America was ousted 14 ½ – 13 ½ by Europe, who has now won seven of the past nine Ryder Cups, even with America going into the final day with a 10-6 lead. America came back from that same score in 1999, which, at the time, was the greatest comeback in Cup history.
Things looked shaky early on for Europe, as the No. 1 golfer in the world, Rory McIlroy, arrived to the course just eight minutes before his scheduled tee time upon police escort. McIlroy apparently was on the Eastern Time Zone despite the tournament being played in Illinois. He had no time for practice, but he didn’t need any.
McIlroy still came up with birdie after birdie, and was able to beat Keegan Bradley to give Europe some early momentum. Bradley never led the match.
Phil Mickelson lost a frustrating match to Justin Rose. Rose finished out holes 16-18 in fashion, nailing three puts that were a combined 59 feet long, including birdies on 17 and 18.
Tiger Woods cannot be forgotten here either. Woods was the anchor for the U.S. and didn’t win a single match all weekend. He missed a 3 ½-foot putt on the 18th hole of the final day, conceding a half point and helping secure the win for Europe.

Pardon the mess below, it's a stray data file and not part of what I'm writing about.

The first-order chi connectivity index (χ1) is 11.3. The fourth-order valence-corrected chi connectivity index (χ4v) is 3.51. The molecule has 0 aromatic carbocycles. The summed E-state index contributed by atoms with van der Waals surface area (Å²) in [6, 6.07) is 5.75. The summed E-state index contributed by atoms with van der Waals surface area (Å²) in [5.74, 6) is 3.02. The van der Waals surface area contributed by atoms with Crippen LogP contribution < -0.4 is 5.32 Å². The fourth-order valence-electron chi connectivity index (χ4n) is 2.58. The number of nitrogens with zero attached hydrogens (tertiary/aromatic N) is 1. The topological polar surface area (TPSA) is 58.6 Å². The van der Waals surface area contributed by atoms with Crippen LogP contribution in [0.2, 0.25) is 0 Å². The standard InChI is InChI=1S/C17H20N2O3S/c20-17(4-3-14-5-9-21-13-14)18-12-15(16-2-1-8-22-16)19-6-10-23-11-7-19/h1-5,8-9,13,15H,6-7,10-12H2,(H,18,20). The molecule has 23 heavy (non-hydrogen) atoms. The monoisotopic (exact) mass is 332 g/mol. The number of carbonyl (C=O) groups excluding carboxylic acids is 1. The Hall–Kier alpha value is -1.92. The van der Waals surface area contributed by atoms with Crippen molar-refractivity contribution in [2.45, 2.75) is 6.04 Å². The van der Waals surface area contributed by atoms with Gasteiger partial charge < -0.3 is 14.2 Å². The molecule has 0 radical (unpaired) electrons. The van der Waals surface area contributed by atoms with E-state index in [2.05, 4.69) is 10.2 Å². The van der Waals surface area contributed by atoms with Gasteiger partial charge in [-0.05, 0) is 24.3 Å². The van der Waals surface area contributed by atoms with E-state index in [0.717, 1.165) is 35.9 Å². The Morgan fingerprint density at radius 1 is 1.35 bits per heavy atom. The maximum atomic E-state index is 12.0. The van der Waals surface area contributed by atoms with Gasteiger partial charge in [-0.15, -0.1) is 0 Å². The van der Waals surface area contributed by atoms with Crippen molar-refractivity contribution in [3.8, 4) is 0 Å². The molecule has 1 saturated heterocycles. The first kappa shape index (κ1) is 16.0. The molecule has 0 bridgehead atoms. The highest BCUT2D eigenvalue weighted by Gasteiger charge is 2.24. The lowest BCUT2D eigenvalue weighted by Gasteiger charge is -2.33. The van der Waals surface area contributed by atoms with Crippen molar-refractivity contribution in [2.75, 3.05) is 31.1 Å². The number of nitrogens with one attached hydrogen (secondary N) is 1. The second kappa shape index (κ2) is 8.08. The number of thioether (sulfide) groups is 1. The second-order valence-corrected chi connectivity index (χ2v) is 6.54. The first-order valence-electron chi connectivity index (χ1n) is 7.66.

Woods’ fellow anchor, Steve Stricker, too was unable to win a single match all weekend. Stricker watched in disbelief as European Martin Kaymer drained a clinching 6-foot putt, gaining the point Europe needed to go ahead.
This was a heart wrenching loss for America on its own soil. Who knows what would have happened if there was a little bit more traffic in Medinah, Ill. and McIlroy would have arrived 15 minutes later. Or if Justin Rose wasn’t able to drain a 35-foot birdie putt on 17.
Unfortunately for America, McIlroy got there with a few minutes to spare, and Rose was able to make the putt. It just wasn’t in the cards for America this weekend.
John Hilsenroth Jr. can be reached at email@example.com